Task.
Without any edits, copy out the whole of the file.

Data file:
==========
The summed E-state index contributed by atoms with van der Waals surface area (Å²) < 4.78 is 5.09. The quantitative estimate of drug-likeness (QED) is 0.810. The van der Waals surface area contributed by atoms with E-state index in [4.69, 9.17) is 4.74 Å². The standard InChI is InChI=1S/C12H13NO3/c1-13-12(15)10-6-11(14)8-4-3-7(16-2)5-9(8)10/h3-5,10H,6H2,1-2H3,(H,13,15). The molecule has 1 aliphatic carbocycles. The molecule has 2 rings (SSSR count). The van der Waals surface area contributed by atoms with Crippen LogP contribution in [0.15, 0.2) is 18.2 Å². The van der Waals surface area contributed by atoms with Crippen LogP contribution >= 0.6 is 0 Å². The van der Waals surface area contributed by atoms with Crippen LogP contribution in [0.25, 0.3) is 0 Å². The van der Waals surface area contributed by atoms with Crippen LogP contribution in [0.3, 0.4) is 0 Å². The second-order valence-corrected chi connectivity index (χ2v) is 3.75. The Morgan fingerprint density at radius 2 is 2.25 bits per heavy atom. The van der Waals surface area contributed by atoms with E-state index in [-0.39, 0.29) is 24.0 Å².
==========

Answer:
The summed E-state index contributed by atoms with van der Waals surface area (Å²) < 4.78 is 5.09. The quantitative estimate of drug-likeness (QED) is 0.810. The van der Waals surface area contributed by atoms with E-state index in [4.69, 9.17) is 4.74 Å². The standard InChI is InChI=1S/C12H13NO3/c1-13-12(15)10-6-11(14)8-4-3-7(16-2)5-9(8)10/h3-5,10H,6H2,1-2H3,(H,13,15). The molecule has 1 aliphatic carbocycles. The molecule has 2 rings (SSSR count). The van der Waals surface area contributed by atoms with Crippen LogP contribution in [0.15, 0.2) is 18.2 Å². The van der Waals surface area contributed by atoms with Crippen LogP contribution >= 0.6 is 0 Å². The van der Waals surface area contributed by atoms with Crippen LogP contribution in [0.25, 0.3) is 0 Å². The van der Waals surface area contributed by atoms with Crippen LogP contribution in [0.3, 0.4) is 0 Å². The second-order valence-corrected chi connectivity index (χ2v) is 3.75. The Morgan fingerprint density at radius 2 is 2.25 bits per heavy atom. The van der Waals surface area contributed by atoms with E-state index in [-0.39, 0.29) is 24.0 Å².